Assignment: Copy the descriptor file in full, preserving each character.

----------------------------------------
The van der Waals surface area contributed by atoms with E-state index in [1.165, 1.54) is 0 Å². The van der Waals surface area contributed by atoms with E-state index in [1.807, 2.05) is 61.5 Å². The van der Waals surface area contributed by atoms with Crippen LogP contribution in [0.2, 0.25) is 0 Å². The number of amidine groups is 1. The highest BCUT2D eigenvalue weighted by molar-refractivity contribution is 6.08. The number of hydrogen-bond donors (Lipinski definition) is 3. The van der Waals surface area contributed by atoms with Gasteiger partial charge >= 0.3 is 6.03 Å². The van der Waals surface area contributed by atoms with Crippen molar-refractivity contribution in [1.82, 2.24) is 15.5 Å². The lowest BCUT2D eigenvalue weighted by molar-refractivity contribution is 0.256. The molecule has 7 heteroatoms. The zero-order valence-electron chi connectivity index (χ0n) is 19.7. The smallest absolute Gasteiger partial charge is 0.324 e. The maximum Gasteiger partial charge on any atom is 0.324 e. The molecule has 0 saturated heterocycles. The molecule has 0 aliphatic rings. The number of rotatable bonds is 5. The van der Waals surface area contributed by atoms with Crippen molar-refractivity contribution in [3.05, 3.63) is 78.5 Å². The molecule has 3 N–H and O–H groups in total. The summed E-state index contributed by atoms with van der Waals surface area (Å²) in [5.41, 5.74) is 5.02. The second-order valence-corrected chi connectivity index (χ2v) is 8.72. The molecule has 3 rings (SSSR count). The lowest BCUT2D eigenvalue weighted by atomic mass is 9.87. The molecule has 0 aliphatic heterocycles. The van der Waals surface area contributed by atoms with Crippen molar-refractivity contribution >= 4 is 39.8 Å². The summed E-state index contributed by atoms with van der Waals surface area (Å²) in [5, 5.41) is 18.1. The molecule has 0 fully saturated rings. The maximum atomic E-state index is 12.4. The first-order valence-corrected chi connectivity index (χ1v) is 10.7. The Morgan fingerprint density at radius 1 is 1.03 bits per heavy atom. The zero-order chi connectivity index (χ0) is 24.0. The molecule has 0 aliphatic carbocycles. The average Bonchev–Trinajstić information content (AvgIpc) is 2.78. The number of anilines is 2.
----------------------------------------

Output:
The van der Waals surface area contributed by atoms with E-state index in [1.165, 1.54) is 0 Å². The van der Waals surface area contributed by atoms with E-state index in [1.807, 2.05) is 61.5 Å². The van der Waals surface area contributed by atoms with Crippen LogP contribution in [0.2, 0.25) is 0 Å². The number of amidine groups is 1. The highest BCUT2D eigenvalue weighted by molar-refractivity contribution is 6.08. The number of hydrogen-bond donors (Lipinski definition) is 3. The van der Waals surface area contributed by atoms with Gasteiger partial charge >= 0.3 is 6.03 Å². The van der Waals surface area contributed by atoms with Crippen molar-refractivity contribution in [1.82, 2.24) is 15.5 Å². The lowest BCUT2D eigenvalue weighted by molar-refractivity contribution is 0.256. The molecule has 7 heteroatoms. The zero-order valence-electron chi connectivity index (χ0n) is 19.7. The smallest absolute Gasteiger partial charge is 0.324 e. The maximum Gasteiger partial charge on any atom is 0.324 e. The molecule has 0 saturated heterocycles. The molecule has 0 aliphatic rings. The number of rotatable bonds is 5. The van der Waals surface area contributed by atoms with Crippen molar-refractivity contribution in [3.05, 3.63) is 78.5 Å². The molecule has 3 N–H and O–H groups in total. The summed E-state index contributed by atoms with van der Waals surface area (Å²) in [5.41, 5.74) is 5.02. The second-order valence-corrected chi connectivity index (χ2v) is 8.72. The molecule has 3 rings (SSSR count). The lowest BCUT2D eigenvalue weighted by atomic mass is 9.87. The molecule has 0 aliphatic heterocycles. The van der Waals surface area contributed by atoms with Crippen molar-refractivity contribution >= 4 is 39.8 Å². The summed E-state index contributed by atoms with van der Waals surface area (Å²) in [5, 5.41) is 18.1. The molecule has 0 fully saturated rings. The maximum atomic E-state index is 12.4. The first-order valence-corrected chi connectivity index (χ1v) is 10.7. The Morgan fingerprint density at radius 1 is 1.03 bits per heavy atom. The zero-order chi connectivity index (χ0) is 24.0. The molecule has 0 aliphatic carbocycles. The average Bonchev–Trinajstić information content (AvgIpc) is 2.78. The number of anilines is 2.